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When Elisa Marshall couldn't find the ideal spot in which to plop down her laptop and order a cookie—like her mother used to bake—she decided to create one herself.

Jillian Kramer
January 16, 2018

Working from coffee shops across New York City, Elisa Marshall became fascinated with the city's coffee culture. "The café and coffee scene was very trendy, 'hipster,'" describes Marshall, "and it was lacking a warm, welcoming environment. From the people to the décor and even the food, it was all so focused on trends, and I was just in search of something with a homelike feeling, as I am sure many New Yorkers are."

So when Marshall couldn't find the ideal spot in which to plop down her laptop and order a cookie—like her mother used to bake—she decided to create one herself.

That café was Maman, now the uber-popular chain of shops throughout New York City serving up baked goods, Toby's Estate coffee, and a selection of lighter bites. (Maman's eighth location opened today in NoMad, its first spot north of 14th Street.)

Camila Gutierrez

"I guess you could say we did it selfishly," says Marshall the decision to open Maman by herself and her partner, Ben Sormonte. "[We had wanted] a beautiful and welcoming place to eat, drink, and gather with friends and family to entertain, that would combine all things we love—alongside the person we love—under one roof."

But for the relaxing and comfortable environment they created, the duo also took on an immense amount of stress. "Being a business owner—especially ones with the additional challenges New York City presents—is something you must be willing to commit 100 percent of your time to—all in the hopes that one day, it’ll only take up 80 percent of your time," Marshall says. "I think many people—myself included—go into [this business] not realizing how much work and sacrifice is really involved. It is even harder in a city like New York City, where the food and beverage industry is so competitive and challenging—and you have to be so on top of things at all time."

But that doesn't mean it's impossible—or not worth it. So, if you want to follow in Marshall's footsteps, here's her advice on how you can open a bakery in New York.

1. Get comfortable with risk. At the time Marshall and Sormonte opened Maman, they were working as event planners. It was a risk to leave those jobs and open a bakery—especially in a city where it's almost as common for restaurants to close than to open. "My parents always encouraged me to be an individual and be unique in all I did," recalls Marshall. "They encouraged me never to follow the crowd and [told me] that it’s OK to take risks. Without that reminder, I would have never taken the risk [of opening Maman]. I know too many people who settle for where they are and for jobs they don’t enjoy because they are afraid to go out, take risks and pursue their dreams. It will not come to you and you have to not be afraid to go get it."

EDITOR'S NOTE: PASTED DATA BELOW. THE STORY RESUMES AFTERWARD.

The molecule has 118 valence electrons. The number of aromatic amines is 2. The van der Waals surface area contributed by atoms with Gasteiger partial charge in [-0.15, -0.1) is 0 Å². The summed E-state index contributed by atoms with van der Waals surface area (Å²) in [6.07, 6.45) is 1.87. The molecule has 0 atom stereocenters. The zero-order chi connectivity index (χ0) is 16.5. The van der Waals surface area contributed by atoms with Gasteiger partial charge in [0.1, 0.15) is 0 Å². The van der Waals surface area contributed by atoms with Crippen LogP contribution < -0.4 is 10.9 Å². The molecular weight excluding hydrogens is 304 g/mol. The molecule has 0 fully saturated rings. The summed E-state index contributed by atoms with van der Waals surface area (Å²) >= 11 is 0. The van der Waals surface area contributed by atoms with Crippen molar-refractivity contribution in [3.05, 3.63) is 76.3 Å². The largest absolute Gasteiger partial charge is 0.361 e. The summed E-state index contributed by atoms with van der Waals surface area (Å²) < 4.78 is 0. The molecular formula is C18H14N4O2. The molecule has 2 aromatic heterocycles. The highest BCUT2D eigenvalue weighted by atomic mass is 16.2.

2. Learn to wear many hats. When Marshall opened Maman—and still, to this very day—she was not just an owner of the bakery. As she explains, "I've never actually given myself a title, because my job changes every day, from owner and creative director to waitress, catering manager, or often times dishwasher," Marshall says. "My days range from emails to venue visits for events, meetings with brands for collaborations, tastings with the kitchen, and sometimes hopping into service if someone is sick or they need help." But even if her job didn't necessitate it, Marshall says there is value in wearing many hats at work. "I like to make sure I can do every position in the company to better understand how we work, how we can improve things, and to see it from the perspective of my employees," Marshall explains.

3. Concentrate on what really matters. When Maman opened its first location in Soho, Marshall painstakingly chose every detail, " from beautiful, hand-painted recycling signs to hand-made flower pots," she describes. And she was onsite, every say, to oversee the bakery's upkeep. Now, with eight locations, "I am constantly going store-to-store, getting so frustrated that no one is watering the plants—that there are dead flowers in vases, the logos on the cups are facing the wrong direction, that the display in the window fell down and no one has noticed," she says. "Finding staff with the same eye for detail and ultimately caring about these things has been and still is the biggest challenge for me. But over the years, I’ve learned to pick my battles and realize that, although these things may be important to me, they may not be things everyone notices or are game changers for our business. We may not get a bad Yelp review if the frame in the washroom is not straight, but we just might if the quiche is cold. I need to realize where to focus my energy or I'll drive myself crazy."

4. Identify your weaknesses. "We all have our strengths, and often times it is very easy to point those out and know exactly what you excel at," says Marshall. "But it is also very important to identify your weaknesses and what you are not good at—especially when you are starting a business." Marshall says she was never very good at math and so, in operating Maman, she doesn't look at the books. Instead, she has passed that duty on to Sormonte, who is more comfortable with numbers. Marshall recommends identifying your own business weaknesses, and then, "ensure you have help and support in those areas. Don't think that you can do it all yourself."

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